• ‘The former Wimbledon College pupil, of Donnington Road, had been due to attend an interview at Carshalton College to train as a motor mechanic when he died.’
      • ‘Health bosses travelled to Madrid last month for a first wave of interviews with 14 applicants.’
      • ‘After four auditions, an interview and written examination Joseph was accepted into the course of music performance.’
      • ‘During the interview, analyse applicants' skills and compare them with the job requirements to make a short list.’
      • ‘Candidates are selected by in-person interviews only.’
      • ‘Though this is not possible under all circumstances, this is relevant when you are going for an interview for a college admission.’
      • ‘According to the election regulation, the council's 11 factions would select the candidates through interviews.’
      • ‘College officials feared about a dozen students had lost work that they needed for pre-entry interviews at other colleges.’
      • ‘The 17 year old's application to study medicine was rejected after an interview at Magdalen College, Oxford.’
      • ‘Furthermore, a consular official must interview applicants unless the interview is waived.’
      • ‘He is also taking his campaign to Britain and interviews with applicants from both countries will take place in London early next year.’

verb

[with object]
  • 1Hold an interview with (someone)

    ‘he arrived to be interviewed by a local TV station about the level of unemployment’
    • ‘People want you in their films, and people want to interview you.’
    • ‘He is deaf too, reporters are going mad interviewing him because they have to learn sign languages.’
    • ‘Yes, but if you read more than just the cover of the books of the people that you interview you would know more about the book.’
    • ‘Once a television crew arrived to interview me, and I could see the shock in their eyes as they tried to figure out where to place the camera.’
    • ‘I've also asked reporters to interview me, sometimes first sketching a hypothetical scenario.’
    • ‘One day, a magazine editor called Young and asked if he could send a reporter to interview him on his successful record.’
    • ‘Even though I had many chances to interview her, I did not do what a news reporter is supposed to do.’
    • ‘I thought they were done when men and women with cameras and notebooks started coming in one at a time to interview me for the local papers.’
    • ‘One afternoon in the early Seventies I arrived to interview him at his house in the country.’
    • ‘He started in unblushing manner, giving a parking ticket to the Press reporter who had gone to interview him.’
    • ‘Reporters all stormed forward trying to interview her.’
    • ‘We even got some calls on the answering machine from some reporters who wanted to interview me.’
    • ‘The guy came and they interviewed me from the top of Bolton Town Hall.’
    • ‘A Sukhum paper sent a reporter to interview him.’
    • ‘He interviewed me and reported in the government paper what I said about gay and lesbian rights quite accurately.’
    • ‘When reporters went to interview her about the campaign they found her in a distressed state.’
    • ‘When reporters interview me about press controversies, I'm frank to the point of self-destruction.’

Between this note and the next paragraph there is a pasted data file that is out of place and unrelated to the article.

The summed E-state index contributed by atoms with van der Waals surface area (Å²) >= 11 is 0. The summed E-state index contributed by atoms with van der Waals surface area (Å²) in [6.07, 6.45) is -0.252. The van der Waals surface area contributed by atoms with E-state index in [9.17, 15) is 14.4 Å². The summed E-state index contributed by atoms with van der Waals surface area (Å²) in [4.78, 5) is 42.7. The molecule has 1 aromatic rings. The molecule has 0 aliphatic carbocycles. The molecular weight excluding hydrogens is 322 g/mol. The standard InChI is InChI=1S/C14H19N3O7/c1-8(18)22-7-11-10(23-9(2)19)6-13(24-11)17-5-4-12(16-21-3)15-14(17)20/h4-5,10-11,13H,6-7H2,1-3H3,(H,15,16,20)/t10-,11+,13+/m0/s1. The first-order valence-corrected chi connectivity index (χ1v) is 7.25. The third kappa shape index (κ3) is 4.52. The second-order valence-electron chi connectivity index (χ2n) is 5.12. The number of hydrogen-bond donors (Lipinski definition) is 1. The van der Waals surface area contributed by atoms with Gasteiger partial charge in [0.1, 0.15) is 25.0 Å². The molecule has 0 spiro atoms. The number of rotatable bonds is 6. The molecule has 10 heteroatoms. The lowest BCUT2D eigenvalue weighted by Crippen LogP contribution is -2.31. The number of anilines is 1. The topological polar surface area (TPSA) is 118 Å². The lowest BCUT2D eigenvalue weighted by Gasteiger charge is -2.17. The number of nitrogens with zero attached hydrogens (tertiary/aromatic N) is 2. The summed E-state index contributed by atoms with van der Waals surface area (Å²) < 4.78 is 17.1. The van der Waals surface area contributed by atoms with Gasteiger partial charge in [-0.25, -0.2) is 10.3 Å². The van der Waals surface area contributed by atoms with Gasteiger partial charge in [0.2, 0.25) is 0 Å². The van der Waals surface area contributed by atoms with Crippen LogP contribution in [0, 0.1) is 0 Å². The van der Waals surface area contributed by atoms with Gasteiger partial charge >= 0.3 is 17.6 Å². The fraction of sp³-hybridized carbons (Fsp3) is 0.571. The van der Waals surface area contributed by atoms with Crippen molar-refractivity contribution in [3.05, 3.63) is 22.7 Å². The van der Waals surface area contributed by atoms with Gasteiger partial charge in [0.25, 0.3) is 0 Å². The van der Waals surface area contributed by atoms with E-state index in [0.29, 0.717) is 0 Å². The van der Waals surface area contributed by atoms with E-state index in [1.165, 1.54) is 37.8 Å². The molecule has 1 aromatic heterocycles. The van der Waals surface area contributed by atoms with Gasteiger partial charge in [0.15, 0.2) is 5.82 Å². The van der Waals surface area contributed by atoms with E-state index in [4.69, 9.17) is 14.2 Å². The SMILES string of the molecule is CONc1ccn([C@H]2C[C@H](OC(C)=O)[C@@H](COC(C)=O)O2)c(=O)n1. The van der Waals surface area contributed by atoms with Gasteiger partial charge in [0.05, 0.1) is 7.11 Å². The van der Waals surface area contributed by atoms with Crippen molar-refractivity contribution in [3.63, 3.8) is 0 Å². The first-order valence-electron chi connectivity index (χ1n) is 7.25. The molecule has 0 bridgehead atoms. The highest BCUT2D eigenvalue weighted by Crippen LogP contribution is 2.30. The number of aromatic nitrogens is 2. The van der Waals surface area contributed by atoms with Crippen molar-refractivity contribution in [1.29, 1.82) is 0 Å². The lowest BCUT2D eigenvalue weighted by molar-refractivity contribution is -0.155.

• ‘I was the first person that got to interview her after her fall.’
    • ‘The clever woman identified herself as a Washington reporter seeking to interview me but then embarked on a filthy tirade.’
    • ‘She has also complained to the PCC that the reporter used subterfuge to interview her, pretending to be the mother of an inmate.’
    talk to, have a discussion with, have a dialogue with, hold a meeting with, confer with
    View synonyms
    1. 1.1 Question (someone) to discover their opinions or experience.
      ‘all the customers interviewed were pleased to be getting a new bathroom’
      • ‘A structured questionnaire was administered to adolescents who agreed to be interviewed.’
      • ‘Each of the participants was interviewed about his early interpersonal experiences.’
      • ‘Participants who had been interviewed were asked how well the themes represented their stories.’
      • ‘Most members of the public interviewed by the Keighley News agreed that stores should not be allowed to trade on December 25.’
      • ‘Attendees will be informally interviewed for their opinions and concerns regarding waste management.’
      • ‘Despite the possible inconveniences, members of the public interviewed on the street supported the measures.’
    2. 1.2 Orally examine (an applicant for a job, college admission, etc.)
      ‘he came to be interviewed for a top job’
      no object ‘I was interviewing all last week’
      • ‘If so, the applicant will be interviewed by the facility's manager or a hiring designee.’
      • ‘The applicants must be interviewed by me in person, and then I will make the hiring decision.’
      • ‘Applicants are interviewed by agency staff, and the videos shown to prospective employers/agencies.’
      • ‘The applicant was interviewed and made a statement regarding his whereabouts at an early stage.’
      • ‘The college had interviewed one of them, from Shanghai, and accepted his application.’
      • ‘All these new posts have to be advertised, and applicants interviewed, for which an interview panel is needed.’
      • ‘The applicants were then interviewed and tested for suitability and contestants selected.’
      • ‘Some applicants were interviewed by a panel of two officers, in which case the ratings were averaged.’
      • ‘It seems that after several thousand applicants were interviewed, the choice was narrowed down to two men and a woman.’
      • ‘Applicants will be interviewed by hospital trust chiefs and their language skills assessed.’
      • ‘An investigation was carried out by the police and the Applicant was interviewed by them on 3rd June 1998.’
      • ‘When he appeared I explained that I had filled out an application for the job and wanted to be interviewed.’
    3. 1.3no object , with adverbial Perform (well or badly) at an interview.
      • ‘They interview well and everything, and then when they come to writing, it is like, and duh…’
      • ‘You should consider attending an information session if you plan to interview well.’
      • ‘If he interviews well with prospective teams and shows a penchant for receiving out of the backfield, he'll go high in the draft.’
      • ‘He had the grades and the references from his school, and according to his teachers he would interview well.’

Origin

Early 16th century (formerly also as enterview): from French entrevue, from s'entrevoir ‘see each other’, from voir ‘to see’, on the pattern of vue ‘a view’.

Pronunciation

interview

/ˈɪn(t)ərˌvju//ˈin(t)ərˌvyo͞o/